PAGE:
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11 posts in this topic

1259769509_apic1-1.jpg

Orb

It's what they call a harvest moon
although the harvest is pretty much over now.

Round and orange and plump
just sitting way up there
in the November sky,
marbled silence
all alone
not really shining
more like a shadowed globe.

These days I feel
like that
full of things to say
yet isolated in the stillness
shaded by loss
and brightened by small joys,
no more a fireworks display
but a steady glow
with just enough watts to find my way.
--- --- Judi Van Gorder

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A beautiful, albeit melancholic, trope, Tinker. I love the image, the concept, and the metaphor you deliver with the HARVEST MOON. Around these parts, it's especially big and orange like the orb in the picture you shared.

 

Right away, the first lines hint at what's to follow in the poem -- the harvest is pretty much over now -- and how the speaker feels that the passing of the harvest parallels her life. Even so, she's still present like the harvest moon, watchful and ready to provide guidance, a little bit of light that goes a long way. Perhaps she's stepping back a bit. But, like the moon, she's never really gone. The harvest moon itself will return again next year at harvest time.

 

I would like to point out that a watt is a measure of power obtained by multiplying the number of volts by the number of amps drawn by a particular load. Yes, a light bulb is rated in watts so that one may know its power consumption, but its light output is usually expressed in lumens. That's why the packages of those "energy saving" compact fluorescent light bulbs all give some amount in watts, like 13 watts, and then also state that the light bulbs "provide the same amount of lumens as a 75 watt light bulb." I might be inclined to change "watts" to "lumens" in the last line, but that's just my training as an electrician speaking. I think the normal person would understand that when you say watts you are referring to light output or candlepower. But, it might sound nice if you use lumens and change "show" to "light": ... with just enough lumens to light the way.

 

I love the poem. Brightened by small joys/no more a firework display sums it up quite gracefully.

 

Tony

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Hey Tony, Thank you for the comments and I took your advise and changed show to light... I think I will stick with "watts" however because I relate to the word. I had never heard the word lumens before reading your explaination and I think like me most readers won't have either. Although I do like to be technically correct in this case I will stick with my instincts.

 

Thanks again. ~~Tink

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Hi Tinker,

 

This really strikes a chord with me, very touching. It has a mellow tone, slow, soft, but persistent. Loved these lines:

 

shaded by loss

and brightened by small joys

no more a firework display

but a steady beam

 

Actually, the ending is excellent.

 

Warmly,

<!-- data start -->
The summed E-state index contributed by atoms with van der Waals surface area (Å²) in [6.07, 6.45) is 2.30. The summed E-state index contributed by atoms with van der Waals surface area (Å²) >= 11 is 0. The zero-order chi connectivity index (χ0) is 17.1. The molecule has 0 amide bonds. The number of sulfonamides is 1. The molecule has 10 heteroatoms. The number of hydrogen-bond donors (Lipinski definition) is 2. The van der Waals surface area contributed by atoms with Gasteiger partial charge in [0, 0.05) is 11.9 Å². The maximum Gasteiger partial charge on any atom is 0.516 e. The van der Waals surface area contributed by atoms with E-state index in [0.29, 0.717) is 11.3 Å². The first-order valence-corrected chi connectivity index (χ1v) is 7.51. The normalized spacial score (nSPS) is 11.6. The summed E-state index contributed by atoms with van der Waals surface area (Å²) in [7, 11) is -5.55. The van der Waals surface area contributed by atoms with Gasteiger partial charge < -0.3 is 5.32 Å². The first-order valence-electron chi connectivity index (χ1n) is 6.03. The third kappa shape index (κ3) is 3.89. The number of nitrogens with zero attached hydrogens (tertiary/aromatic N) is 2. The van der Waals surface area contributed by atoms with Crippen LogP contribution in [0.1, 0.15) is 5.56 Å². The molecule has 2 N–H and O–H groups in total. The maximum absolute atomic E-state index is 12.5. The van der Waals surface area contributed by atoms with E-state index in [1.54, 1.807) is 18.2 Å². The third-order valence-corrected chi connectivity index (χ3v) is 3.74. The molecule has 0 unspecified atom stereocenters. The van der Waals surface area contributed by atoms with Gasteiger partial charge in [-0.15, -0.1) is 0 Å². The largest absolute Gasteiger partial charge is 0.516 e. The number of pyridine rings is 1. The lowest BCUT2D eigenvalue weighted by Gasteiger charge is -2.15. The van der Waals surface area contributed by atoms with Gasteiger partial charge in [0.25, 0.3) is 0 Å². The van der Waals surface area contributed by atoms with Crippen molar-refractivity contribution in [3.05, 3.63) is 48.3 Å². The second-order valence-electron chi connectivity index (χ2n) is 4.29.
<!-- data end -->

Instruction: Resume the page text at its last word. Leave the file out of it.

Lake

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Thank you Lake, I don't know about exellent but your comments are much appreciated.

 

~~Tink

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hi Tinker, as always, a delicious reading. I like the moon which rarely appears this way. I happened to see her last year. It was a wonder. Moon has been worshipped by our Chinese literati of yesterday and today. They use her to relate their joys and sorrows. In your poem sight of moon also strikes you. the shadowy glow is your small joys for the steady beam. much appreciated here

 

The first stanza introduces a very impressive background, just two lines but the plain words are of nostalgic beauty. The Second stanza develops the theme naturally and beautifully, and the third a reflection of your thoughts with contrasting power. I like the descriptive words for the moon and your sentiment. The moon hanging aloof, well expresses your unconventional grace.

 

Xiao-zhen.

Edited by worm

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Thank you Little Pearl, i appreciate your comments on my poem. How beautiful is the moon that it has such an impact on your culture as well as my own and so many others. A uniting force which touches us collectively as well as individually. We all see something in the moon. I am sorry you see it seldom. Living in a rural area, unless the clouds obscure it, the moon is a nightly visitor that I can observe in all stages.

 

~~Tink

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The passing of time and aging are wonderfully captured here with a ruminative grace that fits the subject well. Rather wistful but with a honed message of hope= No longer fireworks but a steady illumination- and sometimes as we grow older there is a great deal of comfort in that! ;-)

 

 

Well done Tinker,

 

DC&J

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Nice reflective poem Tink visuals imagery and relationship to other transitions spot on. Wonderful liunar observations, Frank.

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An old poem that fits the season Since I seem to only be able to haiku lately.

harvest moon hangs high
in bleak November sky
marbled silence streams
                        ~~jvg

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